Soaring temperatures put 330 million at risk, says govt
Soaring temperatures in a heat wave sweeping the country have claimed 160 lives and are expected to affect 330 million people, a government report submitted in the Supreme Court revealed.india Updated: Apr 23, 2016 23:29 IST
Soaring temperatures in a heat wave sweeping the country have claimed 160 lives and are expected to affect 330 million people, a government report submitted in the Supreme Court revealed.
Around 80% of the deaths were reported in the three coastal states of Odisha, Andhra Pradesh and Telangana, where more than 1,500 people died in the summer of 2015. Jharkhand joined the list of affected states after three people died on Saturday.
National Crime Records Bureau data show that Indian summers are the biggest cause of death after road accidents, claiming 22,500 lives since 1992.
The situation this year is worse considering temperatures usual for May-June have already been breached across India — it is the hottest April ever recorded. The India Meteorological Department has predicted temperatures between April and June will be warmer than usual.
A prediction that higher-than-normal temperatures and heat wave conditions will sweep central and northwest India too came true as temperature in Titlagarh in Odisha touched 48 degrees Celsius on Saturday and Sonepur recorded a blistering 46.3 degrees Celsius. At least 79 people are said to have died due to sunstroke here.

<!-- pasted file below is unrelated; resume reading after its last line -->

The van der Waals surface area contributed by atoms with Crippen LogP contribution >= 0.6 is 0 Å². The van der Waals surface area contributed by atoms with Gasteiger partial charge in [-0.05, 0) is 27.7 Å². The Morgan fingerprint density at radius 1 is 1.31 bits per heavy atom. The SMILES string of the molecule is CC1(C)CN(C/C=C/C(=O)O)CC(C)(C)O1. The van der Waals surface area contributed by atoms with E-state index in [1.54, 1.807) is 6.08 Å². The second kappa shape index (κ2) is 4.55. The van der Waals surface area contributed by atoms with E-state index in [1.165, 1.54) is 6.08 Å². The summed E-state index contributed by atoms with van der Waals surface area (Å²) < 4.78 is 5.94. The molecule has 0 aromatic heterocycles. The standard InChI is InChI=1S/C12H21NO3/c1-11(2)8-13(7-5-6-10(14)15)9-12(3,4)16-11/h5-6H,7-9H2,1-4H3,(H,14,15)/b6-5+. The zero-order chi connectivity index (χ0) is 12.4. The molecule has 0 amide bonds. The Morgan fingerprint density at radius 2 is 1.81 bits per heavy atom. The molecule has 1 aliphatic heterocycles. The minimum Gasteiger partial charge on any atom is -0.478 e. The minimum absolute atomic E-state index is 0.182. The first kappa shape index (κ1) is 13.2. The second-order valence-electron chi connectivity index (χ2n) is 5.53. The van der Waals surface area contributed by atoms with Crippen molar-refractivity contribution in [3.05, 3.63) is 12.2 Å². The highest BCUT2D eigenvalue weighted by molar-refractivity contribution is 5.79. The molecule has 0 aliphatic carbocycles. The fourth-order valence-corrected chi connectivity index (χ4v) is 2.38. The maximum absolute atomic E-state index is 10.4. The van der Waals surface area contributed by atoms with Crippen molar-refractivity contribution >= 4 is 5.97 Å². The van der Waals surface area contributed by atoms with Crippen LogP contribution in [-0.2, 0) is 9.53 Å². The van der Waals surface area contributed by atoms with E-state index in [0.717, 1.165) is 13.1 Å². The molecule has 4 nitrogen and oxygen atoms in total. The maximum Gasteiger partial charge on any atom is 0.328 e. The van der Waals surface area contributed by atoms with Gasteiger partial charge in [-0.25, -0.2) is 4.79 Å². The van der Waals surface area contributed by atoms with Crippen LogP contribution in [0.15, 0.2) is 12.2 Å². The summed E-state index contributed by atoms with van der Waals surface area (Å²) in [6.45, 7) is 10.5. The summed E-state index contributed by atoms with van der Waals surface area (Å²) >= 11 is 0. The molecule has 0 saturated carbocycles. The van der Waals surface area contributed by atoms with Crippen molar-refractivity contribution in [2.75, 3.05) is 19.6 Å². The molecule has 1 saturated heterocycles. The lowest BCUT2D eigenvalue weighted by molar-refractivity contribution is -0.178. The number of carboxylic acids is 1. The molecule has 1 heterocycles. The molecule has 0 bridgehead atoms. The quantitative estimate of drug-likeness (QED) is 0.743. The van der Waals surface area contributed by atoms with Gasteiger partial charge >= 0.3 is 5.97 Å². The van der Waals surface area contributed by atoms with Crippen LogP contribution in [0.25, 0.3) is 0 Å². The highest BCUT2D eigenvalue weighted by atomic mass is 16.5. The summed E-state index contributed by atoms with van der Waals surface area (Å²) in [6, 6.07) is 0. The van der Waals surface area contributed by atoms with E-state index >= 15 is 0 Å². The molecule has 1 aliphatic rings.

Most of western Odisha is in the grip of an intense heat wave, with temperature hovering around 44 degrees Celsius.
In addition to the three coastal states, parts of Maharashtra, Chhattisgarh, Madhya Pradesh and Jharkhand are reeling from extreme weather conditions. In view of the ongoing water crisis and hot weather conditions, Union minister Suresh Prabhu allowed drawing water from a railway reservoir for Thane in Maharashtra.
Bramhapuri town in Maharasthra’s Chandrapur district recorded a high of 46 degrees Celsius. Chandrapur recorded a high of 45 degrees Celsius, Nagpur 44.8 degrees Celsius and Wardha 44.2 degrees Celsius.
In poll-bound West Bengal, where violence has flared political tempers, temperature too is on the rise.
The national capital will feel the effects of the sweltering summer with the temperature expected to rise from 37 degrees Celsius to 44 degrees Celsius by the end of the month. The minimum temperature, however, is predicted to stay around 24 degrees Celsius for the rest of April.
Hisar in Haryana recorded a high of 40 degrees Celsius, while it was 38.1 degree Celsius in Ambala. Chandigarh was relatively cooler at 37.5 degrees Celsius after a drizzle. Ludhiana and Patiala in Punjab had a high of 38 degrees Celsius while Amirtsar was 35.3 degree Celsius.
Allahabad in Uttar Pradesh sweltered at 44 degrees Celsius.